|Year : 2015 | Volume
| Issue : 4 | Page : 491-492
Defining multidrug resistance in Gram-negative bacilli
V Anil Kumar, Sadia Khan
Department of Microbiology, Amrita Institute of Medical Sciences Ponekkara, Kochi 682 041, Kerala, India
|Date of Web Publication||24-Jun-2015|
V Anil Kumar
Department of Microbiology, Amrita Institute of Medical Sciences Ponekkara, Kochi 682 041, Kerala
Source of Support: None, Conflict of Interest: None
|How to cite this article:|
Kumar V A, Khan S. Defining multidrug resistance in Gram-negative bacilli. Indian J Med Res 2015;141:491-2
We read with interest the article by Shenoy and colleagues  on bla ndm-1 gene in multidrug resistant (MDR) Gram-negative bacilli. In a country with 60-80 per cent prevalence of extended spectrum beta-lactamase (ESBL) among hospital Gram-negative isolates with co-resistance to other classes of antimicrobials as high as 44 per cent to co-trimoxazole, 76 per cent to gentamicin, 88 per cent to tetracycline and 90 per cent to fluoroquinolones, the authors' report of only 1.48 per cent MDR Gram-negative bacilli in a tertiary care centre is surprising , . There are certain points which need to be clarified:
- The definition of MDR is very vague and without any reference in the article  . MDR, in literal terms means 'resistant to more than one antimicrobial agent', but a standardized definition for MDR has not yet been agreed upon by the medical community. There are many definitions that are currently being used to characterize patterns. The most practical definition used for Gram-positive and Gram-negative bacteria is 'resistant to three or more antimicrobial classes'  . Selecting Gram-negative isolates resistant to 1 [st] and 2 [nd] line antibiotics by standard disk diffusion test was very difficult as isolates were from different sites which had different antibiotics in their 1 [st] and 2 [nd] line of treatment. It is important for the authors to clearly define their criteria for MDR Gram-negative isolates as they have reported a low percentage of MDR Gram-negative isolates, and also that 93.24 per cent of these were phenotypically MBL producers, which is very alarming.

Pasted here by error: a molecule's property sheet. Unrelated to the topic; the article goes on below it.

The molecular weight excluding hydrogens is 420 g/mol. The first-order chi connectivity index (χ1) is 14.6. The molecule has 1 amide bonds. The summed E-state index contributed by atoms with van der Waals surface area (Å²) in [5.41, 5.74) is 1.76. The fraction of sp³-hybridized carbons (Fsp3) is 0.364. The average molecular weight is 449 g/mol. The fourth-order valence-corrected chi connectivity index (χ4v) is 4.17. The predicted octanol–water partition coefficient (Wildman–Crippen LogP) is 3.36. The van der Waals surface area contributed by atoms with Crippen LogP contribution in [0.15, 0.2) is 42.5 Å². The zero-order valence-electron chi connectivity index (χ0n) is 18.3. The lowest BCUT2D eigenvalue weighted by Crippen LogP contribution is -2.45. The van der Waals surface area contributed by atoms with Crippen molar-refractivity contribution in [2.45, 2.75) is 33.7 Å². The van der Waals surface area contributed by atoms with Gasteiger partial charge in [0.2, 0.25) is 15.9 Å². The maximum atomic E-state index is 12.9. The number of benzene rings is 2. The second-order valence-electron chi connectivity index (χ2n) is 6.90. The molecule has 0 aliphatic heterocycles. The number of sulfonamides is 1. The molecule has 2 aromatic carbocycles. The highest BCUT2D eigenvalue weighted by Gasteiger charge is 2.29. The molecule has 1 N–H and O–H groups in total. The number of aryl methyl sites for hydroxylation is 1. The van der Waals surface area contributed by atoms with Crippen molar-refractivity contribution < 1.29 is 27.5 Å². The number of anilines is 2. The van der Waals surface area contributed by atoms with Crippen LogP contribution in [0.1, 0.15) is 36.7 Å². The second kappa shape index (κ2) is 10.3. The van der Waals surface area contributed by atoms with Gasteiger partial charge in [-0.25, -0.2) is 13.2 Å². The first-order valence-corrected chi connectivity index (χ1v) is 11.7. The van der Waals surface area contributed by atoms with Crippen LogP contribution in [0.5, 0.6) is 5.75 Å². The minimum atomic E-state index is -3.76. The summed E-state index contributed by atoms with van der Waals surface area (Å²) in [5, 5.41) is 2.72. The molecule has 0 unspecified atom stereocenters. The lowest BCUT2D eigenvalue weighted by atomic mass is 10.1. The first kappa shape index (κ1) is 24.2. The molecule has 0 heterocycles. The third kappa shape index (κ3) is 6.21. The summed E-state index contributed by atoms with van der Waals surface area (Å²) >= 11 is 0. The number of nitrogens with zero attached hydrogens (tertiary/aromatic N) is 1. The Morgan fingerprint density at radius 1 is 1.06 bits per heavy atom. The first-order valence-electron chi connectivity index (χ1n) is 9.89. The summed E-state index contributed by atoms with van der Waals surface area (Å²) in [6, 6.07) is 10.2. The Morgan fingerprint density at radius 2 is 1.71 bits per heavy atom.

- The authors did not define how the carbapenamase producers were initially screened. Only imipenem (IPM) was tested by disk diffusion method. So how did the authors determine "variable carbapenem resistance"?. It will be interesting to see what type of variable carbapenem resistance was seen. They also need to mention all the carbapenems tested in their study and their MIC (minimum inhibitory concentration) at least as generated by Vitek 2 Compact 60.
- What the authors have described in the Material & Methods section is combined-disk test, not the double disk synergy test (DDST). In the DDST, an IPM (10 µg) disk is placed 20 mm (center to center) from a blank disk containing 10 µl of 0.1 M (292 µg) EDTA. Enhancement of the zone of inhibition in the area between the two disks is considered positive for an MBL  .
- Table II: Denominators used for calculating percentages are misleading, e.g: while the table may be interpreted as 5.7 per cent of isolates of Acinetobacter baumannii were bla ndm-1 positive; the actual percentage is 20 per cent. The authors mentioned that 14.7 per cent of Escherichia coli isolates were NDM-1 positive in their study but the Table showed that 50 per cent (5/10) of the MDR E.coli were NDM-1 positive. We are unable to understand what the authors wish to convey through the current percentages in Table II ? What does 115.38 per cent of tracheal aspirate mean; as well as 105 per cent of total isolates?
- Tigecycline resistant isolates need to be identified as Pseudomonas, Providencia and Burkholderia isolates are known to have higher MICs for tigecycline  .
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